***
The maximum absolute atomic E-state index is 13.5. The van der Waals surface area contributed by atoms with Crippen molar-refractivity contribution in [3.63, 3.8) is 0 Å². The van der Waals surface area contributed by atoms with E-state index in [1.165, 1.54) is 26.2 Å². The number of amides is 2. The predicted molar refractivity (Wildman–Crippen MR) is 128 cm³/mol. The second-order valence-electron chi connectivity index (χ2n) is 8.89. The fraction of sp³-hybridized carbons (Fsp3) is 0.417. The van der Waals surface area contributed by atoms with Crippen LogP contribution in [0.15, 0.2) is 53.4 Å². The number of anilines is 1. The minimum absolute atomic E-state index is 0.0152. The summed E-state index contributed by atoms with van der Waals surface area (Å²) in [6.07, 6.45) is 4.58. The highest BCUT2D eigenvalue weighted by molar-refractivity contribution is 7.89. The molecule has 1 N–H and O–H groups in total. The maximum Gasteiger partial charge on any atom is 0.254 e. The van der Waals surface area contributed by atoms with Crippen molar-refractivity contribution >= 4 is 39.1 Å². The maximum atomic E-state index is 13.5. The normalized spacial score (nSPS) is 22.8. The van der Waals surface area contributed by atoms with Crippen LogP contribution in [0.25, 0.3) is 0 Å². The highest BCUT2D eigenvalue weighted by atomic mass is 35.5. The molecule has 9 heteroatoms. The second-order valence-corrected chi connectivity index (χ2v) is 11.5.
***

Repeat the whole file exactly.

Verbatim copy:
The maximum absolute atomic E-state index is 13.5. The van der Waals surface area contributed by atoms with Crippen molar-refractivity contribution in [3.63, 3.8) is 0 Å². The van der Waals surface area contributed by atoms with E-state index in [1.165, 1.54) is 26.2 Å². The number of amides is 2. The predicted molar refractivity (Wildman–Crippen MR) is 128 cm³/mol. The second-order valence-electron chi connectivity index (χ2n) is 8.89. The fraction of sp³-hybridized carbons (Fsp3) is 0.417. The van der Waals surface area contributed by atoms with Crippen LogP contribution in [0.15, 0.2) is 53.4 Å². The number of anilines is 1. The minimum absolute atomic E-state index is 0.0152. The summed E-state index contributed by atoms with van der Waals surface area (Å²) in [6.07, 6.45) is 4.58. The highest BCUT2D eigenvalue weighted by molar-refractivity contribution is 7.89. The molecule has 1 N–H and O–H groups in total. The maximum Gasteiger partial charge on any atom is 0.254 e. The van der Waals surface area contributed by atoms with Crippen molar-refractivity contribution >= 4 is 39.1 Å². The maximum atomic E-state index is 13.5. The normalized spacial score (nSPS) is 22.8. The van der Waals surface area contributed by atoms with Crippen LogP contribution in [0.25, 0.3) is 0 Å². The highest BCUT2D eigenvalue weighted by atomic mass is 35.5. The molecule has 9 heteroatoms. The second-order valence-corrected chi connectivity index (χ2v) is 11.5.